|Small white butterfly on fleabane.|
Today the purple is provided by purple loosestrife that grows in tall spikes above golden yellow fleabane. Both plants are buzzy with bees, but a few late butterflies are still on the wing and a few fresh migrants are still coming in.
|Common blue butterfly.|
By contrast, there is another fleabane that grows in the driest parts of the reserve. Purple fleabane grows along the dusty edge of the Heron Trail where it is almost insignificant, but worth seeking out.
|A very battered comma butterfly.|
Another plant that flowers late is hemp agrimony. It grows to over a metre high and its pink bunches of blossom are fragrant enough to pull in pollinators from a long way off. Although past its best, it will still attract butterflies through 'til September. Unfortunately, many of the butterflies are past their best too. Comma butterflies have scalloped wings that look like they have been chewed on by a bird, and the one I found obviously had been.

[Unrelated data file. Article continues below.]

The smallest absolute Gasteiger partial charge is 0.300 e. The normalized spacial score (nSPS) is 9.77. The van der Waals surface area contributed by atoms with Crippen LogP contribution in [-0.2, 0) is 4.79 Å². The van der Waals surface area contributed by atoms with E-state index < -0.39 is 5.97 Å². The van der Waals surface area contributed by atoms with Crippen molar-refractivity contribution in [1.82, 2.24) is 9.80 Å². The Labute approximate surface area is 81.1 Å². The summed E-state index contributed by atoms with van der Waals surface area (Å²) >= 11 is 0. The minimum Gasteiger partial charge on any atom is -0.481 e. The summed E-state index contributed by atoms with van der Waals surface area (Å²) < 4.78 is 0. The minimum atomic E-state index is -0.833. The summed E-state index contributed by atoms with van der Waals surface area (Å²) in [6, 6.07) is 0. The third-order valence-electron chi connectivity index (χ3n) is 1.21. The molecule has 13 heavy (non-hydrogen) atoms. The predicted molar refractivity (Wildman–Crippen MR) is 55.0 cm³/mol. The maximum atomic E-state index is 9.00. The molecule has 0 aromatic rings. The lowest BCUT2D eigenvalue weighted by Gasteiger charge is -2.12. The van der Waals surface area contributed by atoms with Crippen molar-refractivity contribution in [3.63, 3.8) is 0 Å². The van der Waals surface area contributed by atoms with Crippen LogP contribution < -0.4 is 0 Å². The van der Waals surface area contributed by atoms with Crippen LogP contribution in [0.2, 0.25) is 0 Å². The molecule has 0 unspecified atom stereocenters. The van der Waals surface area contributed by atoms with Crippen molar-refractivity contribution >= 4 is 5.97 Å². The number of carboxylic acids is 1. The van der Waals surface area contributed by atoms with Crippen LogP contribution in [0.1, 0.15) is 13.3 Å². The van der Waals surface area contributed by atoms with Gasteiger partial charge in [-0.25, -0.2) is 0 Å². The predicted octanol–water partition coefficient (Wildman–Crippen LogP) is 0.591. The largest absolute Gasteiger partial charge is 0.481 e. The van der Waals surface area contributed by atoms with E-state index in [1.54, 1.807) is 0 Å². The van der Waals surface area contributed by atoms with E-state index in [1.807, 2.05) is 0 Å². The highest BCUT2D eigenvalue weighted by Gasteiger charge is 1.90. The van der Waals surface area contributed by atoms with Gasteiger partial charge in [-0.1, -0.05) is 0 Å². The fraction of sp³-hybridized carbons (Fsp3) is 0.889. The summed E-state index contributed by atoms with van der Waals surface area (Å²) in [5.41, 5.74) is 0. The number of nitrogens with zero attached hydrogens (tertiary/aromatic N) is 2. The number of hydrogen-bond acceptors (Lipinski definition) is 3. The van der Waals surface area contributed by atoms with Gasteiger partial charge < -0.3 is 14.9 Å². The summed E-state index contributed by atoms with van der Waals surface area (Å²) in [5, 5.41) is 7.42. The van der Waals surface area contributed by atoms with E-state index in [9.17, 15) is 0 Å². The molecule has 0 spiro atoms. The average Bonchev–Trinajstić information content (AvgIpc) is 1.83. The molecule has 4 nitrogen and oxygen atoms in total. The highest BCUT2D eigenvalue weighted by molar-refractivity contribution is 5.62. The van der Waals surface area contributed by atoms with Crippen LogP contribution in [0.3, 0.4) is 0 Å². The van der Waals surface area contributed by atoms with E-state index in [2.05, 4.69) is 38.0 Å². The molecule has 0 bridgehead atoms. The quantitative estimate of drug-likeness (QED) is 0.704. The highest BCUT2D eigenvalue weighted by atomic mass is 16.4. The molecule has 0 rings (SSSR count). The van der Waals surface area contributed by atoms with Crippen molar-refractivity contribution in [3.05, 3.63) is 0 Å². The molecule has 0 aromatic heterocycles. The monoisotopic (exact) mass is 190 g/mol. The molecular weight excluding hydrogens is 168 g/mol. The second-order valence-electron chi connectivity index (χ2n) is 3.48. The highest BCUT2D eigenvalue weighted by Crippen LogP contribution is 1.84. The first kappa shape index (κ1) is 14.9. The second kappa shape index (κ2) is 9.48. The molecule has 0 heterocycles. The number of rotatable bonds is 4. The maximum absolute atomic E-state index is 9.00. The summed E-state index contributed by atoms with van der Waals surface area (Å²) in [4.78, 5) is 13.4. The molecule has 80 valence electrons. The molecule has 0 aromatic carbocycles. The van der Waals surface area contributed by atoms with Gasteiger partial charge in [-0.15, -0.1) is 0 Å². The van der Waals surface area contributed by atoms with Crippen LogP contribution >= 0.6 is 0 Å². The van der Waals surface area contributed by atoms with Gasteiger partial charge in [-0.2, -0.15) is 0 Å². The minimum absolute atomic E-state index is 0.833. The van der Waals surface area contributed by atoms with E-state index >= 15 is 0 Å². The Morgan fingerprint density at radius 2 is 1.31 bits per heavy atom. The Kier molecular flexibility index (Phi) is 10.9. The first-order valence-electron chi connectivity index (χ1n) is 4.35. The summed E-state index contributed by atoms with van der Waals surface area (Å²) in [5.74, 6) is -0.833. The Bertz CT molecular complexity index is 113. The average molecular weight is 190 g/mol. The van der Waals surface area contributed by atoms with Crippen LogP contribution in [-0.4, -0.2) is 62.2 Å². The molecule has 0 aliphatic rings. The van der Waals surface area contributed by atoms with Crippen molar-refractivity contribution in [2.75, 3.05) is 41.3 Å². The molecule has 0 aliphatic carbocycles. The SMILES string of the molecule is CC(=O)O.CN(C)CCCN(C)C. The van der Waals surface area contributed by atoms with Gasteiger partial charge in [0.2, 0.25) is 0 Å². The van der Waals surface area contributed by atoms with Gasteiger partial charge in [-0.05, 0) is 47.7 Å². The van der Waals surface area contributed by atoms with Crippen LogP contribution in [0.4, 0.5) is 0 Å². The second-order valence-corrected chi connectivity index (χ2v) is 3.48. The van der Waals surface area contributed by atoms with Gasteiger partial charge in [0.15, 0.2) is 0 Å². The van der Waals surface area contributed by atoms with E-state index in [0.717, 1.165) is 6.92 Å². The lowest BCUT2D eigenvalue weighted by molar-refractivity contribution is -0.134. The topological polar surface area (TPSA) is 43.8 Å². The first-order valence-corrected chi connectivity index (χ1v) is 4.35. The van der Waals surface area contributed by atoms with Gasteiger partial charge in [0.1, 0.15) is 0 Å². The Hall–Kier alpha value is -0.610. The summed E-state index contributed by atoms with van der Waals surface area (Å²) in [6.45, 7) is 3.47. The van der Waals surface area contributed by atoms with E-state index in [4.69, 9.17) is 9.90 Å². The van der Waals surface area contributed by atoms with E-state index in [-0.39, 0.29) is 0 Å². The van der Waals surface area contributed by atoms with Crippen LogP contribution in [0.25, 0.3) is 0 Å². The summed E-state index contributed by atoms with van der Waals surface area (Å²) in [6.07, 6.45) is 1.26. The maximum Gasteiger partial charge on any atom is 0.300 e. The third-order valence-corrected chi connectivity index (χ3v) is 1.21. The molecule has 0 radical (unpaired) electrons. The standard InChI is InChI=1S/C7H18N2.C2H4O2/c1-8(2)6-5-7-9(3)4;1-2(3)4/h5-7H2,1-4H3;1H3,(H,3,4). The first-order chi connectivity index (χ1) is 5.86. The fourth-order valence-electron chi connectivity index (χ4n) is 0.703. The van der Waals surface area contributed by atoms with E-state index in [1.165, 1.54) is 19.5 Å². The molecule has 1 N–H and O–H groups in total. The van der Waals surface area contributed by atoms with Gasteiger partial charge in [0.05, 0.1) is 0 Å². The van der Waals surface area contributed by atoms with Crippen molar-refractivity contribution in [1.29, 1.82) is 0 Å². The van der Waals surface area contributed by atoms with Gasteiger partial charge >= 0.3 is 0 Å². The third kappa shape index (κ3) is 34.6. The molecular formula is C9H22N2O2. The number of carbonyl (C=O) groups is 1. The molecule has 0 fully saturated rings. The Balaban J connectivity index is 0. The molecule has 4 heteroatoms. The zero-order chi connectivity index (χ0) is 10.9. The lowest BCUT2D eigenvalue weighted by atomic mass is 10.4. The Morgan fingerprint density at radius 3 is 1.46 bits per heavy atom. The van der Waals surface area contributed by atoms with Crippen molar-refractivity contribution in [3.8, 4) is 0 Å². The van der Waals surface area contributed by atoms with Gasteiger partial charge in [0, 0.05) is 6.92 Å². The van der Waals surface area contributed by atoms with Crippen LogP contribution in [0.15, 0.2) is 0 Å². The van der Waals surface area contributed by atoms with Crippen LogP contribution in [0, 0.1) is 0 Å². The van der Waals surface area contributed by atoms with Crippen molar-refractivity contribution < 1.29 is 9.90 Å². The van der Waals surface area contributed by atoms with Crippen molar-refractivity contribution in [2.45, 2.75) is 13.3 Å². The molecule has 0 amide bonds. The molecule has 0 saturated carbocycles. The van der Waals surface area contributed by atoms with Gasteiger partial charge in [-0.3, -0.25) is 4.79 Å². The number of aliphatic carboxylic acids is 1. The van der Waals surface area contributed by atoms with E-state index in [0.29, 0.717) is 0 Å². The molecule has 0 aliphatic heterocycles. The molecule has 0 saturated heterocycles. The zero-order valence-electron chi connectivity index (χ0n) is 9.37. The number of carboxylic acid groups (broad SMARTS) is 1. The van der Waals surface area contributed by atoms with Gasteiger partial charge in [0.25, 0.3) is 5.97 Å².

|Wasp spider top side.|
|The same wasp spider from below.|
Recently a new predator has moved into the meadow. The large and glamorous European wasp spider is a fairly new arrival to the UK. A few of the big, showy females have been found in our long grass over the last few years. Despite their flashy appearance they can be really difficult to spot. I found one in the meadow near the boardwalk, but she was showing her darker underside, which made her almost invisible. It was the strong web that gave her away. The web needs to be strong because this spider specialises in crickets and grasshoppers.
All of the photos above were taken during a walk around the meadow trail that lasted less than an hour. This was on a day that people were telling me that the Reserve was disappointingly quiet and that there was nothing about!